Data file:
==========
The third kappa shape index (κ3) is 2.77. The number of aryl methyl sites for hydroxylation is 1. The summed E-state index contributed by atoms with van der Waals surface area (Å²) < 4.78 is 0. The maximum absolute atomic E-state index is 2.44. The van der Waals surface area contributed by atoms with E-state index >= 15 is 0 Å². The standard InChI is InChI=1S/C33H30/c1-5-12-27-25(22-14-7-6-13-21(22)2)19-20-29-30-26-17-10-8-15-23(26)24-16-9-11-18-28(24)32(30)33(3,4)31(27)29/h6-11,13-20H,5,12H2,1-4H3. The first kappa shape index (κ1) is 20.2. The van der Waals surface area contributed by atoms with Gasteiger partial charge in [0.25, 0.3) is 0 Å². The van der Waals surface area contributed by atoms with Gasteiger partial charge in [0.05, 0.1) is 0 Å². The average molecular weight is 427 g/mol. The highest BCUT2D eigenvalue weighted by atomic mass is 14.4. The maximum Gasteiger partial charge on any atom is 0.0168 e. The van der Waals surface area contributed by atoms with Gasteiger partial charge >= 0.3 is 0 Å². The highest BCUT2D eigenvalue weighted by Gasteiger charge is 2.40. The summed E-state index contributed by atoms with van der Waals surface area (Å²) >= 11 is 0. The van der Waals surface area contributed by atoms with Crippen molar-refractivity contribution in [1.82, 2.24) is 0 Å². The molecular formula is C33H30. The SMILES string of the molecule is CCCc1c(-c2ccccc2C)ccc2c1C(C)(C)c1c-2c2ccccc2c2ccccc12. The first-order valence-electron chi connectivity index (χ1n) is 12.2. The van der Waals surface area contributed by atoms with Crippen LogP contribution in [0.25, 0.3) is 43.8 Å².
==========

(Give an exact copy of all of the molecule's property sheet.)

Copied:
The third kappa shape index (κ3) is 2.77. The number of aryl methyl sites for hydroxylation is 1. The summed E-state index contributed by atoms with van der Waals surface area (Å²) < 4.78 is 0. The maximum absolute atomic E-state index is 2.44. The van der Waals surface area contributed by atoms with E-state index >= 15 is 0 Å². The standard InChI is InChI=1S/C33H30/c1-5-12-27-25(22-14-7-6-13-21(22)2)19-20-29-30-26-17-10-8-15-23(26)24-16-9-11-18-28(24)32(30)33(3,4)31(27)29/h6-11,13-20H,5,12H2,1-4H3. The first kappa shape index (κ1) is 20.2. The van der Waals surface area contributed by atoms with Gasteiger partial charge in [0.25, 0.3) is 0 Å². The van der Waals surface area contributed by atoms with Gasteiger partial charge in [0.05, 0.1) is 0 Å². The average molecular weight is 427 g/mol. The highest BCUT2D eigenvalue weighted by atomic mass is 14.4. The maximum Gasteiger partial charge on any atom is 0.0168 e. The van der Waals surface area contributed by atoms with Gasteiger partial charge >= 0.3 is 0 Å². The highest BCUT2D eigenvalue weighted by Gasteiger charge is 2.40. The summed E-state index contributed by atoms with van der Waals surface area (Å²) >= 11 is 0. The van der Waals surface area contributed by atoms with Crippen molar-refractivity contribution in [1.82, 2.24) is 0 Å². The molecular formula is C33H30. The SMILES string of the molecule is CCCc1c(-c2ccccc2C)ccc2c1C(C)(C)c1c-2c2ccccc2c2ccccc12. The first-order valence-electron chi connectivity index (χ1n) is 12.2. The van der Waals surface area contributed by atoms with Crippen LogP contribution in [0.25, 0.3) is 43.8 Å².